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Bid to rescind marijuana ban in Wallowa County underway

Notifications of the bid to repeal the existing ordinance than bans marijuana and replace it with one that allows marijuana have been published in this issue of the Chieftain.
Kathleen Ellyn

Wallowa County Chieftain

Published on January 11, 2018 9:37AM


The cities of Joseph and Enterprise will have the opportunity to rethink their stand on allowing the sale of medical and recreational marijuana in May.

A coalition of individuals whose lives have been significantly improved with the use of medical marijuana have joined forces with Sean Flanagan, co-owner of The Peace Pipe in Joseph that sells smoking accessories and art, to put the issue to a vote.

To that end, notifications of the bid to repeal the existing ordinance that bans marijuana and replace it with one that allows marijuana have been published in this issue of the Chieftain. A week from now the group will present a ballot title at the Wallowa County Courthouse for ultimate approval by the Secretary of State.

After that, signature-gathering begins. Fifty percent of the registered voters in each city must be certified by March 15.

Supporters of the initiative are feeling confident about the process.

“We have people knocking on our doors, wanting to sign,” said Marty Thompson of Enterprise, a supporter of the initiative.

Once the initiative is on the ballot, there must be a voter turnout of 51 percent of residents, with the majority voting to rescind the ban, for the repeal to take affect.

Enterprise City Council discussed the issue at its regular Jan. 8 meeting and called city lawyer Wyatt Baum on the phone for advice on the matter.

Baum first addressed the concern over federal intervention, given Attorney General Jeff Sessions’ recent reversal of policy regarding legalizing marijuana cultivation, sale and use.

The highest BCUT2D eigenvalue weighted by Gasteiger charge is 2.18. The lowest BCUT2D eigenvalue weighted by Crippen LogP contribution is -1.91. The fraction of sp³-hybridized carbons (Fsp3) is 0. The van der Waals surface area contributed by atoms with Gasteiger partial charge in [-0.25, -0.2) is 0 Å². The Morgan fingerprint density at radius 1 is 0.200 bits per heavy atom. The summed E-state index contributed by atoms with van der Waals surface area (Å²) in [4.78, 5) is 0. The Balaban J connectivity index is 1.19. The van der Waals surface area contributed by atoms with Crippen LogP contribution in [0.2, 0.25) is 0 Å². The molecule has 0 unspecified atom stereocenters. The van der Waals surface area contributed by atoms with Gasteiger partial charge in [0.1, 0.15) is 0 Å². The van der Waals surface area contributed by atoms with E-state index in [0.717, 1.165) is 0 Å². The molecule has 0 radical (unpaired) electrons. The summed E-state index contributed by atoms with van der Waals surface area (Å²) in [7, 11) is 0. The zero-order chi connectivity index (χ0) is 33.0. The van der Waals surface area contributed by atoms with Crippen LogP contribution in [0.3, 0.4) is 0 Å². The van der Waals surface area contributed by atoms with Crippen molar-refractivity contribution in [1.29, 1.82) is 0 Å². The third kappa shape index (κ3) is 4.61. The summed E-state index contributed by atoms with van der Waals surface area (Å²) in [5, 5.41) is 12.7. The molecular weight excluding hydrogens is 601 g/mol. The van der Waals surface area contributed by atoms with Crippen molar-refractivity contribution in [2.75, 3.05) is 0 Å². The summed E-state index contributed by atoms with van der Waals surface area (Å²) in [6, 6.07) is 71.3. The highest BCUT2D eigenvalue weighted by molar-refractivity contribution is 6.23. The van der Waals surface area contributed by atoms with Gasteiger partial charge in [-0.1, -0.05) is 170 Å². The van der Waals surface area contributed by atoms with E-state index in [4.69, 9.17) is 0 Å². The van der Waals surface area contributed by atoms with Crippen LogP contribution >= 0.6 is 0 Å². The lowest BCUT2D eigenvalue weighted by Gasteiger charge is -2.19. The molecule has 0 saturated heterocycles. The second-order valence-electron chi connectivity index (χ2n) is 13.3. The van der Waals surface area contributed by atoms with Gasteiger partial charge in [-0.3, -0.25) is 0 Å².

“I’m not necessarily concerned about that,” Baum said.

He pointed out that there were a lot of bigger cities for the feds to target, and despite the saber rattling, prosecution has not been the case historically.

The Oregon State Legislature has already taken action to protect the identities of citizens purchasing marijuana legally within the state and to allow a recreational marijuana store to quickly change its license to medical to avoid federal obstacles.

Nevertheless, if the cities wish to create obstacles to counter a “yes” vote, there are a number of ways to accomplish that. Those include land use code restrictions; denying business licenses; or making changes in the development code that would exclude any business that violates state or federal law.

City Administrator Michele Young reminded the council members that the city had spent time examining options when the issue first arose in 2014.

“I guess we’ll just revisit that,” she said.

To that end, they accepted the suggestion of the marijuana coalition to read Oregon’s 48-pages of rules and regulations for marijuana cultivation and sale.

At the time the city chose to “opt out,” it gave as a primary reason the fact that the state had not come up with a plan to manage marijuana.

The situation is different now, Thompson said.

“This is not going to be a half-way endeavor,” said Thompson. “We welcome police (oversight). Just like when I operated a bar, I wanted them walking through. I want their presence to be known.”

Marijuana sales supporters have barraged County Commissioners and cities with evidence and personal stories of how the use of marijuana has benefited their health, and now that the first numbers are tallied, Thompson was able to emphasize the financial benefits to cities.

In October 2016, the Oregon Department of Revenue sent out $85 million in pot taxes for schools, public health, police and local governments. The 10 percent (of state total taxes) tax available to local government is distributed proportionally based on the number of licenses issued for premises located in each city and is earmarked for use by local law enforcement to assist them in regulation recreational marijuana.

Local governments may also tax sales within their cities for another three percent to be used as they see fit.

Thompson also emphasized the collateral benefits to the cities and gave a personal report of job growth and commercial revitalization she and others had observed taking place in cities that allowed the sale of recreational and medical marijuana.



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